The European Commission has released its plans for providing financial support to national security measures. These plans, despite the absence of a legal basis, privacy concerns and a pending EU Court of Justice (CJEU) decision, include the financing of a European mass surveillance measure: namely the long-term storage and exchange of citizens’ air travel data, Passenger Name Record (PNR).
In 2013, the European Commission made 50 million euro available to fund the development of a PNR system in Europe. This sum was split between 14 of the EU’s 28 Member States for projects aimed at “setting up national passenger information units”. Now the Commission continues to introduce surveillance by the back door and announces to provide support to harmonise and “facilitate the exchange” between the individual national systems it previously helped to develop.
However, no legislative measure that would provide a sound legal basis for this EU-wide system has been adopted. For more than four years, the EU has been trying to introduce a Directive with a draft launched by the Commission in 2011 and extensive discussions in three European Parliament committees. In 2013, the key committee (Civil Liberties Committee, LIBE) rejected the proposal because it considered its measures to be disproportionate and privacy invasive – and now it is back in the Parliament. Following political charades and a subsequent referral back to the LIBE committee, the Parliament is expected to vote on the draft proposal before the end of 2015.
In the meantime, the EU Commission continues to release funds for a measure which has been considered in breach of fundamental rights by various bodies, including the European Data Protection Supervisor and the Fundamental Rights Agency.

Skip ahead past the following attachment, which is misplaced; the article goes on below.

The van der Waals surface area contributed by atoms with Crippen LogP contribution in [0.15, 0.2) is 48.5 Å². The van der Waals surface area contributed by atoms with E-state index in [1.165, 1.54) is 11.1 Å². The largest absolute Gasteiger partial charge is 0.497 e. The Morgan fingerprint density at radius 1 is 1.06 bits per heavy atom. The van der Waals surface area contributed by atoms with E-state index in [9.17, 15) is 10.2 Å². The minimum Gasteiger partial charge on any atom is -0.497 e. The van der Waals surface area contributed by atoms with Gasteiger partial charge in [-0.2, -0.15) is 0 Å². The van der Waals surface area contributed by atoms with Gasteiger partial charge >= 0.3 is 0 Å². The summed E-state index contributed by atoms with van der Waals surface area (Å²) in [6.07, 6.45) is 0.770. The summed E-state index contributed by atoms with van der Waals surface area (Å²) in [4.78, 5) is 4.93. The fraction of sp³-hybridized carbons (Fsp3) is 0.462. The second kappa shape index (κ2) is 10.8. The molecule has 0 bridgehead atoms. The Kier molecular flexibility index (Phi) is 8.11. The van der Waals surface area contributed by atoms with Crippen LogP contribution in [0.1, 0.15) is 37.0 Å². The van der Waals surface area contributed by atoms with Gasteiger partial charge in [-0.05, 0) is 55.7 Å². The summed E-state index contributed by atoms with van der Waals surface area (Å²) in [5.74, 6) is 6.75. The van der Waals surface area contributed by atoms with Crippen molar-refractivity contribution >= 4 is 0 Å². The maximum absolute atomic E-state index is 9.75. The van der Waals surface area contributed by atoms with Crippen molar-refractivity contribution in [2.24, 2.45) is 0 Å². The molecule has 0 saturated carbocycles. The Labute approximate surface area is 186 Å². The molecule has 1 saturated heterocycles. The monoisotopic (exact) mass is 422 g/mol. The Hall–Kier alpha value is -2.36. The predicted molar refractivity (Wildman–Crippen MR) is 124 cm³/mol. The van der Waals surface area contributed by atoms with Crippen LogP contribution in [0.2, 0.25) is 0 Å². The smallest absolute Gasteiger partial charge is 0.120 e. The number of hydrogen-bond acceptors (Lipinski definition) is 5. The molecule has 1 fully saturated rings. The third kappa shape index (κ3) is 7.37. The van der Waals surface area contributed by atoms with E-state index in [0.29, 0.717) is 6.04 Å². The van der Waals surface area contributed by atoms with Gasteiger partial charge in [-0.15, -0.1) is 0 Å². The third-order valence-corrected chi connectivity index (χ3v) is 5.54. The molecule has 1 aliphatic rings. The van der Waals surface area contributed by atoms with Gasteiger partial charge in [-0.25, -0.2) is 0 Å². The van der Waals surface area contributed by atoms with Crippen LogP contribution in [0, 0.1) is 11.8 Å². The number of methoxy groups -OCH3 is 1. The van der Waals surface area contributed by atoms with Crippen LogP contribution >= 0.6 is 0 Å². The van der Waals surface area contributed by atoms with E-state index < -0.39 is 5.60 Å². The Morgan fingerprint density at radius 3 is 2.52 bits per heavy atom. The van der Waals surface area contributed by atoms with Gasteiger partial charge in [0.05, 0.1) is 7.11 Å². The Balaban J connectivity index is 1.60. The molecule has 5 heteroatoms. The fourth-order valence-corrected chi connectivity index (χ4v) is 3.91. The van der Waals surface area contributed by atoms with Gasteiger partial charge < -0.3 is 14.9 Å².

The Commission’s 2013 grants for national systems contributed to a disharmony of the single market, instead of harmonising it. After releasing this first batch of money, the Commission argued that the development of the PNR system had nothing to do with the ongoing legislative discussions. Now, after having tried to use this fragmentation as a means to advance negotiations on the Directive, it moves on to resolve the problem it helped to create, by facilitating information exchange between the national systems – which is one of the main goals of the draft Directive. In this context, it would be interesting to hear the Commission’s justification of the new grant, as a selection criterion states that applicants must be able to demonstrate a “European added value of the proposed action”. The Parliament might soon be forced to recognise a fait accompli.
European Commission Annual Work Programme for 2015 for support to Union Actions under the Internal Security Fund, 8 June 2015
European Commission funds for national PNR systems, action grants 2012
Civil Liberties Committee rejects EU Passenger Name records proposal http://www.europarl.europa.eu/news/en/news-room/content/20130422IPR07523/html/Civil-Liberties-Committee-rejects-EU-Passenger-Name-Record-proposal
PNR is back in the European Parliament
Timeline of the proposal for A Directive on the retention and use of PNR data
The proposed EU passenger name records (PNR) directive Revived in the new security context
(Contribution by Kirsten Fiedler, EDRi)